Flavorful, richly-spiced cuisine paired with the intricately patterned, lantern-lit backdrop of Morocco proved just the inspiration we needed to revamp the standard summer barbecue. This three-part series provides planning inspiration and how-tos for executing your own Moroccan-style outdoor evening.
Don’t miss the other articles in our Summer Entertaining series:
PART II: SPICE IT UP
We’d be remiss to talk Moroccan fare without discussing the fragrant spices that make it so memorable. For a quick education, we turned to spice expert and spice-trade history buff Dan Hayward, owner-operator of Boulder’s Savory Spice Shop.
5280: Moroccan cuisine is recognized as having many influences, including Mediterranean, Arabic, Spanish, and Berber (North African). Can you talk about the most important influence in terms of spices?
Hayward: In the seventh century, Arabs brought in grains like couscous and spices. Arabs were in control of the spice trade for about 900 years, until the 1400s. In the 1400s the Portuguese and maritime routes came on board. The overland [Arab] routes became secondary to the maritime routes. The Persians and Moors, from southern Spain, also had a big influence on Moroccan cuisine.
What are the classic flavors and spices in Moroccan cuisine today?
Saffron, cumin, coriander, cinnamon, ginger, and red chiles (cayenne or Aleppo peppers). Preserved lemon too—that is a fun one—it is such a fascinating flavor. The salt brine cuts down the bitterness of the rind and makes the entire lemon edible. Olives and figs and dates (dried fruits) are also common. Moroccan cuisine focuses on lamb and poultry as the main protein sources and couscous as the grain.
Any favorite spice combinations or blends to recommend?
The most famous spice blend is called ras el hanout. It means, “top of the shop” or “best of the best.” Every spice merchant or spice wallah has their own version. Ours has ground nutmeg, sea salt, black pepper, ginger cardamom, mace, cinnamon, allspice, turmeric, and caps off with some hand-crushed saffron. It makes a sweet and savory dish with beautiful color.
How do you recommend eating and cooking with these spices?
Hayward: Buy a good clay tagine. [The earthenware pot] is an amazing, remarkable way to cook. It creates a nice sauce or stew at the bottom of the cooking vessel. A tagine is basically a Moroccan Dutch oven, and you can cook with it in oven, or on the stovetop. A really easy way to do tagine cooking without actually purchasing one is to use a clean clay flowerpot. Flip it over, line it with parchment, cover hole with foil, and voilà you have a little tagine!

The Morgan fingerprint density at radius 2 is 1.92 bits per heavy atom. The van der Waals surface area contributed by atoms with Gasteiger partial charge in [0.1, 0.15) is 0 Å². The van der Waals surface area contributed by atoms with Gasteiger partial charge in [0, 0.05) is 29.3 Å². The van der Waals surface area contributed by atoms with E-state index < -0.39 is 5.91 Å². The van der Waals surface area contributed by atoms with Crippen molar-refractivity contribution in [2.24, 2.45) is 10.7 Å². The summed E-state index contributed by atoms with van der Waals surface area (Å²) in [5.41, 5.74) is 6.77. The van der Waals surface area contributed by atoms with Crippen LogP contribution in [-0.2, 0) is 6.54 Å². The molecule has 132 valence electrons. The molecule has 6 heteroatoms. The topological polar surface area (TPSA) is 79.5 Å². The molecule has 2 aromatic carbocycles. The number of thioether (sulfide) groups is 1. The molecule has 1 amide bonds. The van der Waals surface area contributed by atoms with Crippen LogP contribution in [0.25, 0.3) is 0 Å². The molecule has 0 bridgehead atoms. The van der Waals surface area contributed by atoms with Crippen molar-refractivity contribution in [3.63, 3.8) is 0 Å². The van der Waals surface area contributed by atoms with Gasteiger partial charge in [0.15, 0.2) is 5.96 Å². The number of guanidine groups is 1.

Do you have any recipes to share?
Yes; we have a recipe section on our website. Under “flavors” choose “Middle Eastern” and you will find Moroccan recipes there. The cinnamon-lemon couscous (recipe below) is simple and delicious.
(We also love Savory Spice Shop’s Harissa carrot dip recipe as a starter, pictured above.)
CINNAMON LEMON COUSCOUS
½ cup chicken or vegetable stock
½ cup lemon juice
¼ teaspoon grey sea salt
1 teaspoon ground Saigon cinnamon
1 teaspoon dehydrated granulated onion
½ teaspoon granulated garlic
1 cup couscous
1 cup carrot, julienned
¼ cup dried cranberries
¼ cup pistachio nuts, chopped
6 dates, cross-cut into circular pieces
In a medium saucepan, combine vegetable stock and lemon juice. Stir in salt, cinnamon, onion, and garlic, and bring to a boil. Remove from heat and stir in couscous. Cover and let stand 5 minutes. Sauté carrots in a pan for 5 minutes over medium-low heat. Fluff couscous with a fork and transfer to a large bowl. Add carrots, nuts, dates, and cranberries, and stir together until evenly distributed.
Next up: In part three, Green Chef’s chef Dana Murrell shares her recipe for Moroccan steak—seasoned with ras el hanout and topped with preserved lemon relish—and we talk Moroccan mint tea with Capital Tea’s owner-operator Lisa Biro.